Internet addiction will garner our attention in 2008. It has actually been a concern since the dawn of the web. While the trend is not a new one, it is an important one. There are numerous things on the internet to occupy large amounts of your time – online discussions, gambling, porn, IM, and/or interactive role-playing games. Whatever you are looking for, you’ll find it on the internet.
Between 5 and 10% of web users suffer from some form of Internet dependency. This dependency is also known as Internet Addiction Disorder (IAD). The disorder was first described in 1995, but hasn’t yet been accepted by the American Psychiatric Association as a formal diagnosis. It is not included in the DSM IV as a mental illness.
There are ways to tell if you’re afflicted with IAD. These include: Spending more and more time online to achieve the same level of satisfaction and experiencing anxiety when not connected. You might notice your use, but find it difficult to cut down. You find reduce or forego important social, occupational or recreational activities in favor of time online. You may even be experiencing sleep deprivation, facing marital difficulties, losing friendships, and neglecting your job or school work to the point of risking being fired or flunking out.
IAD features most of the problems seen in all addictions. Researchers say three or more of the following conditions must be met to be considered IAD:
A healthy relationship to the Internet depends on your individual circumstances. All you may need to do is develop time-management techniques to help you better control yourself. You could, for instance, set a daily online time limit of an hour a day. The Internet is a fantastic medium. It has dramatically altered how we communicate with one another and find information. But, as with most things in life, there’s a need to keep things in a healthy balance.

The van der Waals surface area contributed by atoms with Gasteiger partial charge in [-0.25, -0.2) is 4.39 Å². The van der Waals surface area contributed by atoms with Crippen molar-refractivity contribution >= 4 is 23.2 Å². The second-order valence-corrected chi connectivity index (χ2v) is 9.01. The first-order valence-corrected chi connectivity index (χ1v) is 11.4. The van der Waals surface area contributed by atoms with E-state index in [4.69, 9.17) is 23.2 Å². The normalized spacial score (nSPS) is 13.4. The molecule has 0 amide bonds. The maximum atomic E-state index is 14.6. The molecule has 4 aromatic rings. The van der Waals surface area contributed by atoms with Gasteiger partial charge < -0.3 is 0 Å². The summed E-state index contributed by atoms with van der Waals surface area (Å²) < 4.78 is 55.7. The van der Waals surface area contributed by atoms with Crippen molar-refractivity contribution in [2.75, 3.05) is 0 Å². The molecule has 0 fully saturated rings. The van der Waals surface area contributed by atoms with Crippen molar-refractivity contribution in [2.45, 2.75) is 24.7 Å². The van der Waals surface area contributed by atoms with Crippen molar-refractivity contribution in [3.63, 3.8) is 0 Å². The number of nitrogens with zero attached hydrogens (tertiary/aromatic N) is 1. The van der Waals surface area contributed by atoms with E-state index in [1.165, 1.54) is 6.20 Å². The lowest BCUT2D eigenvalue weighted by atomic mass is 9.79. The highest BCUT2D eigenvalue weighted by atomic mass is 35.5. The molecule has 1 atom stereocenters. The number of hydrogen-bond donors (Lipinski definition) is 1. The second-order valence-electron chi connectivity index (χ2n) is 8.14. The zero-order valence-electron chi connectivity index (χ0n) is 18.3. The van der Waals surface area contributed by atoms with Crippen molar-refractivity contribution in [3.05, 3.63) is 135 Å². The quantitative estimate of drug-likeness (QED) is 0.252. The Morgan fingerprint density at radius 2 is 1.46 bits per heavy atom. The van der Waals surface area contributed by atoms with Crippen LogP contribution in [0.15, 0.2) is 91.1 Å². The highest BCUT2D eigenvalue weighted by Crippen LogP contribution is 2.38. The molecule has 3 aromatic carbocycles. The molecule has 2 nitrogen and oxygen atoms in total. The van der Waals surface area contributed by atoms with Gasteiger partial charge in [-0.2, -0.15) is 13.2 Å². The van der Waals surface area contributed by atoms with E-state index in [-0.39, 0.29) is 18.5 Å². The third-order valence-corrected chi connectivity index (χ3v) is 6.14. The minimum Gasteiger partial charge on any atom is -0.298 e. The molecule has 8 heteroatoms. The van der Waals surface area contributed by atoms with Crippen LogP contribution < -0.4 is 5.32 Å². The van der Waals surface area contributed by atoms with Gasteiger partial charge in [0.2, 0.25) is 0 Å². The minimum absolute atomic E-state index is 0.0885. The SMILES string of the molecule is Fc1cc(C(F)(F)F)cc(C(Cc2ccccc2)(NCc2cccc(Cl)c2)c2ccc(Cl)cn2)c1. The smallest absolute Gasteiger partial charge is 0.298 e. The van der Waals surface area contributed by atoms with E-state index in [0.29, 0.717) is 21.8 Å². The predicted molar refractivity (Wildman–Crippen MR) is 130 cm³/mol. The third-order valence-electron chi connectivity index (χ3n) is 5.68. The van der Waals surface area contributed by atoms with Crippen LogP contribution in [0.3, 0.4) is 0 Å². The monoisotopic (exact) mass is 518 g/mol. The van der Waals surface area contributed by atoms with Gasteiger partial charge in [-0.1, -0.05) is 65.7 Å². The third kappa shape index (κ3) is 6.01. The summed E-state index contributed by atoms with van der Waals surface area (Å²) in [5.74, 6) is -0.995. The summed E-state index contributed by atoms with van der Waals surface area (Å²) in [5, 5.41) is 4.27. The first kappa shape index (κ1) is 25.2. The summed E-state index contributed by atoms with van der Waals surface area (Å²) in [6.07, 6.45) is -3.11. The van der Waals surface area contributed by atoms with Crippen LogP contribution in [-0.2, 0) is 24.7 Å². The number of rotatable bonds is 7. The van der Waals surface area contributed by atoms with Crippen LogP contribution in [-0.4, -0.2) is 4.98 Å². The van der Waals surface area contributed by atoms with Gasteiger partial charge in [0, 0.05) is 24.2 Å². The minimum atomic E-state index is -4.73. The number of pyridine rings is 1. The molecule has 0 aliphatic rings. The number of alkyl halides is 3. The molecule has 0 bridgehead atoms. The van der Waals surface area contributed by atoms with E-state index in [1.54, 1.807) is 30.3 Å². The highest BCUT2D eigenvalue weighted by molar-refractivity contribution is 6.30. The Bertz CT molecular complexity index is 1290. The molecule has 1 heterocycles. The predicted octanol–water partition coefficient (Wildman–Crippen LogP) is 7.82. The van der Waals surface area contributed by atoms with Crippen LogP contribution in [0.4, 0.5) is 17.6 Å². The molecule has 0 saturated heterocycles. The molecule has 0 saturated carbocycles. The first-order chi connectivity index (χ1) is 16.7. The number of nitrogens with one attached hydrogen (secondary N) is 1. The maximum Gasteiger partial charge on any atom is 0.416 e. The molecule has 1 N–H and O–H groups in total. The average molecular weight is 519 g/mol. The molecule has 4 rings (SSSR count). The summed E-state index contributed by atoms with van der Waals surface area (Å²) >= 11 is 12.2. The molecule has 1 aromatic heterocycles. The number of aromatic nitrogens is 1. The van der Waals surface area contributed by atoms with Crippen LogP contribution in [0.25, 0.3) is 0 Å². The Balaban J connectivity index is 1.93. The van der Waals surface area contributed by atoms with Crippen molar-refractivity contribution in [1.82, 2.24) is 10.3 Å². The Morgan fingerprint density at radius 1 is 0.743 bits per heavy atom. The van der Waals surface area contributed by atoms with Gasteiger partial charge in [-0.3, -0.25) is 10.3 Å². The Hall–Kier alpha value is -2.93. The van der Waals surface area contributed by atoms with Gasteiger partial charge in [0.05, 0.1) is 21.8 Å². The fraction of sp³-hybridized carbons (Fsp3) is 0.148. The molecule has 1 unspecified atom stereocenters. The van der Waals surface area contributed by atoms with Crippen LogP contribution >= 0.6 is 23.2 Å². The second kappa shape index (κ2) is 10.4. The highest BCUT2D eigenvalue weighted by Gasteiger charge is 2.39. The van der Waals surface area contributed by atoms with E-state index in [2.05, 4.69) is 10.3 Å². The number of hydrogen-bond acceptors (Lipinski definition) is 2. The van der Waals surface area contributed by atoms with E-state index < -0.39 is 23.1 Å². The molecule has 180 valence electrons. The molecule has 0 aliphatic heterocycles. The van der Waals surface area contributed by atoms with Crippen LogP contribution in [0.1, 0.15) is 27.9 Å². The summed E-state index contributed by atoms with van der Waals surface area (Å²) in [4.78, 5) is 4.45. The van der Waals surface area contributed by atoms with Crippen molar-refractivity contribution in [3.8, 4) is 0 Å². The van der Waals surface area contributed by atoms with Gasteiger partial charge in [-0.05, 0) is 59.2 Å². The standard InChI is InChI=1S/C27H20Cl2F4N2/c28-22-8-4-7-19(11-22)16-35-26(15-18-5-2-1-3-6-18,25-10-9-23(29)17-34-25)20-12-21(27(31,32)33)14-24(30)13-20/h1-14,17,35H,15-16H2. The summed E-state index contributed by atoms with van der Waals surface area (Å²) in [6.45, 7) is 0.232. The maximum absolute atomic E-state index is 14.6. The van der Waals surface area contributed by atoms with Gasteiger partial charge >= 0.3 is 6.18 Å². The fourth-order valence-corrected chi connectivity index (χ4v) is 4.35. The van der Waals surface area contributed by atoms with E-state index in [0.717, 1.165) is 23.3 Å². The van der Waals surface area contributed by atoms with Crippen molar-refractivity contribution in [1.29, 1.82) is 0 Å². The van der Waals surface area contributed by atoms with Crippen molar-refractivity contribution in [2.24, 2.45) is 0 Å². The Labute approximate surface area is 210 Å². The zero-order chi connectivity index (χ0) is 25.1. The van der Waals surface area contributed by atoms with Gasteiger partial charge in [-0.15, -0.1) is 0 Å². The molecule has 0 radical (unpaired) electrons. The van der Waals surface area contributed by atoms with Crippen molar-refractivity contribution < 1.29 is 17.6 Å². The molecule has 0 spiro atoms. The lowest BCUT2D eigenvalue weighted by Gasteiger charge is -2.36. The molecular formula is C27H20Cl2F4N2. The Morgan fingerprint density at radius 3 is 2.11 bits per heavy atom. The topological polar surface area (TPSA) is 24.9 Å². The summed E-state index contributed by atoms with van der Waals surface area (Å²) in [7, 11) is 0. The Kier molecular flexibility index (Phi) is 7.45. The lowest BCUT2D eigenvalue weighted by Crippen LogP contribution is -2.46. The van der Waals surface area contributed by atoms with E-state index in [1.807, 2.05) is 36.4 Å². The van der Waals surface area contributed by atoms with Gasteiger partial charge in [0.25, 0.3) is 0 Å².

The key concept here is the surrendering of the will. If you no longer control your relationship to it – whether it’s an activity or a drug – you’re in trouble. The college student population may be particularly susceptible to problems related to Internet use, and more specifically – excessive Internet use. 28% of all Internet users are full-time college students. Accessibility to the Internet is clearly a factor in this overuse. Almost all colleges and universities have an Internet presence. They provide students the ability to access the World Wide Web (WWW), E-mail, IM, and other related Internet activities. Less socially inclined students may have difficulty establishing real-life relationships. They may find that the anonymity of the Internet provides them with less risky opportunities for developing virtual relationships. It is interesting to note that the difficulties these people have in real-life often appear in their internet identity. You may also see someone adopt the characteristics of a person they are not. Increased internet use contributed to a higher rate of academic dismissal, declines in social involvement, and increases in depression.
With these factors in mind, it appears that the college population is one that could be more susceptible to overusing or becoming dependent on the Internet. Internet addiction cannot be determined simply from the number of hours spent online; the context of the usage determines if there is a problem. There are four categories for those students experiencing addiction:
College students are vulnerable to IAD for a variety of factors. They may be having difficulty adapting to life away from home, depression, or social anxiety. Computers are readily available on college campuses, with many students using their own laptops and campus Wi-Fi. Many are still exploring their identities and sexuality. The anonymous nature of the Internet allows them to do that. Communicating inexpensively is often given as a reason for extensive internet use.
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